Although not an all-round solution, here is my starting point - a shield for the car key RFID tags As the frequency goes up, you will need more shielding. The good news for passive tag shielding is that shields work "twice as well", forcing anyone trying to work through it to both generate higher powers to transmit in through the shield, and read even smaller return signals mostly blocked by the shield.
If you have a card and a reader, you are in a good position to experiment. Perhaps a simple foil lining for your exisiting wallet will be sufficient. This could constitute an unusual DoS attack, particularly if you have a clustered population of users that depends on the RFID system. On weather: at the frequencies and distances for normal RFID the attenuation from weather should be insignificant. It might begin to matter for active RFID.
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On the other hand, antenna flaws and shorts from wet antennas, multi-path reflection, etc. These are too complex to answer without real situations to analyze.
On terrain: the They do not reflect off the ionosphere like HF. They do not have a ground wave component. They do difract a little around barriers, but not much. They do reflect off metal reflectors and the like, but that probably doesn't help with use in mountains. They are attenuated by rain and slightly by fog. Losses are up to a few db per kilometer of rain. They penetrate wood and most dry non-conducting materials adequately for their purpose as office networks. Conducting metal structures confuse everything with absorption, retransmission, and multi-path reflections. Terrain is a major obstacle.
The team said they believed their setup could theoretically reach miles but they were limited by line-of-sight fresnel zone issues. For example, hot surfaces can distort radio waves in a manner similar to light waves and water absorbs waves in the 2. And that's not to mention that Rain scatter is a significant problem at higher frequencies as is any water vapour - so a humid day will have a higher path loss than a very dry day. If the received signal is below the minimum discernable signal mds level at the receiver you can't demodulate decode it.
The MDS can also be affected by noise interference either generated by man made devices or from outer space solar radiation, etc. Any active device in the signal path will increase the noise as well as the signal, and so the 2 easiest places to increase the received signal are the antenna s e and the feed line.
A higher gain more directional antenna reduces the path loss by aiming the signal in one direction in the same way as a reflector in a car headlight. Better coax or wave guide reduces the losses between the antenna and transceiver. Other questions; 1 At these frequencies signals are line of sight so beaming over a mountain is not going to work. Silver foil heat insulation would be the worst offenders along with corrugated iron although I can testify that 3ft of granite, blocks signals too. Wet wood would also be bad and concrete especially reinforced whereas dry lining plasterboard shouldn't have too much effect.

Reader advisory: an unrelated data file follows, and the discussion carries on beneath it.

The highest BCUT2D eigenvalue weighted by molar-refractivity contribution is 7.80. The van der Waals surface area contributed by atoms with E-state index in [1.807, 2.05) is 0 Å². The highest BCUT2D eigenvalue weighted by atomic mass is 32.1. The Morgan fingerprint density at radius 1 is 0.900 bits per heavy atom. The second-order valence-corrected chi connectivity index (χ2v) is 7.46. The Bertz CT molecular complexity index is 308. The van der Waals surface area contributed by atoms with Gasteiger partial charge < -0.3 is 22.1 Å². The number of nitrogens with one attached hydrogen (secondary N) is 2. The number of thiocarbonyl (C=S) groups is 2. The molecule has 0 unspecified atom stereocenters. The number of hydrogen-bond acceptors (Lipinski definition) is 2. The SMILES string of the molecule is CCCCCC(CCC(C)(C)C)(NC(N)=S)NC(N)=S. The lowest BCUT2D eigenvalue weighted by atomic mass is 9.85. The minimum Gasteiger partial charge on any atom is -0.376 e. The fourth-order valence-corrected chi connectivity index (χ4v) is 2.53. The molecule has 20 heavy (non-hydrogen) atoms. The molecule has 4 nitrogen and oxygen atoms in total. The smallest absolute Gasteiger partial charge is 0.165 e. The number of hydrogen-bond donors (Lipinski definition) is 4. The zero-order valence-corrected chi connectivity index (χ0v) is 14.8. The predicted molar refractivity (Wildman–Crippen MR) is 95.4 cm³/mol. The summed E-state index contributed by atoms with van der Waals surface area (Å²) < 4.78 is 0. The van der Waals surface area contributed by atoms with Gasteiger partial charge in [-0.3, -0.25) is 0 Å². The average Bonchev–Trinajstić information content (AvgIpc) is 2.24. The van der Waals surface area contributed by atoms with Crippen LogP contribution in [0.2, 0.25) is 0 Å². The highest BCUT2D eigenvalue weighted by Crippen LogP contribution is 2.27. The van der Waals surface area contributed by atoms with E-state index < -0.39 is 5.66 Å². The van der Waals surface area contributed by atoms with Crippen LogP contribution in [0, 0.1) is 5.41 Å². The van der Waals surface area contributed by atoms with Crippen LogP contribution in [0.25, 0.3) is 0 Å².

I appreciate the info re: terrain and weather. The next time some yahoo tells me he can give me WiFi coverage in across the mountains of Montana without a repeater, I'll be armed with the knowledge to prove that he's up in the night. We've been able to go for good distances in relatively flat land nowhere near the record - but as you mentioned, line of sight is the name of the game.
Water, fat, and sugar molecules in the food absorb energy from the microwave beam in a process called dielectric heating. Most molecules are electric dipoles, meaning that they have a positive charge at one end and a negative charge at the other, and is therefore twisted to and fro as it tries to align itself with the alternating electric field induced by the microwave beam. This molecular movement creates heat. Microwave heating is most efficient on liquid water, and much less so on fats, sugars, and frozen water. Microwave heating is sometimes incorrectly explained as resonance of water molecules, but this occurs only at much higher frequencies, in the tens of gigahertz.
RFID tags come is self-powered and externally-powered flavors. Making conclusions about RFID range is stupid if you don't know what kind you are dealing with. It isn't hard to trigger one from a distance.
A Mobil SpeedPass is externally-powered and operates at kiloHertz. I defy you to trigger one from more than a few inches. All this crap about RFID is just that For those interested in science rather than conjecture, baloney and the like, here are a few facts: The wavelength corresponding to 2. Therefore a dipole is in the order of a couple of inches in length. That's a lot bigger than a water molecule. The major absorption lines in the microwave spectrum are around 26 GHz and 60 GHz, corresponding to the water vapor line and the oxygen absorption line.